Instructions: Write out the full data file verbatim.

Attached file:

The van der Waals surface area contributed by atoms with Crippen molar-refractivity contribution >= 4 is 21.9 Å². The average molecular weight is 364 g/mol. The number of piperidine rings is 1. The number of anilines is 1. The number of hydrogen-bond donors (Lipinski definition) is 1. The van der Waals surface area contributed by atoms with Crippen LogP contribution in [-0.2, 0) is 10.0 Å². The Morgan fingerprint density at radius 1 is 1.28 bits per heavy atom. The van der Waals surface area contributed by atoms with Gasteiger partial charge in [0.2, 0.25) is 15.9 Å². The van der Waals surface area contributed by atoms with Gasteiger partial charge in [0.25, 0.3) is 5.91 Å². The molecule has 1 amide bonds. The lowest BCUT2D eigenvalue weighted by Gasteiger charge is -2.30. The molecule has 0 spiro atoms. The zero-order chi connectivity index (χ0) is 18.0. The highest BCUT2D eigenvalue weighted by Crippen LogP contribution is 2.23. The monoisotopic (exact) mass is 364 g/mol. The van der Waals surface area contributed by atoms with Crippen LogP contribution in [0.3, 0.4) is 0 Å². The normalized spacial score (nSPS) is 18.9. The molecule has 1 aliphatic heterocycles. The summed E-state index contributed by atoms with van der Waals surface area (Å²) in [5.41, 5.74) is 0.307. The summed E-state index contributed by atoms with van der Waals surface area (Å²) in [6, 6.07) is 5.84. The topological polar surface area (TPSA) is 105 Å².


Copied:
The van der Waals surface area contributed by atoms with Crippen molar-refractivity contribution >= 4 is 21.9 Å². The average molecular weight is 364 g/mol. The number of piperidine rings is 1. The number of anilines is 1. The number of hydrogen-bond donors (Lipinski definition) is 1. The van der Waals surface area contributed by atoms with Crippen LogP contribution in [-0.2, 0) is 10.0 Å². The Morgan fingerprint density at radius 1 is 1.28 bits per heavy atom. The van der Waals surface area contributed by atoms with Gasteiger partial charge in [0.2, 0.25) is 15.9 Å². The van der Waals surface area contributed by atoms with Gasteiger partial charge in [0.25, 0.3) is 5.91 Å². The molecule has 1 amide bonds. The lowest BCUT2D eigenvalue weighted by Gasteiger charge is -2.30. The molecule has 0 spiro atoms. The zero-order chi connectivity index (χ0) is 18.0. The highest BCUT2D eigenvalue weighted by Crippen LogP contribution is 2.23. The monoisotopic (exact) mass is 364 g/mol. The van der Waals surface area contributed by atoms with Crippen LogP contribution in [0.3, 0.4) is 0 Å². The normalized spacial score (nSPS) is 18.9. The molecule has 1 aliphatic heterocycles. The summed E-state index contributed by atoms with van der Waals surface area (Å²) in [5.41, 5.74) is 0.307. The summed E-state index contributed by atoms with van der Waals surface area (Å²) in [6, 6.07) is 5.84. The topological polar surface area (TPSA) is 105 Å².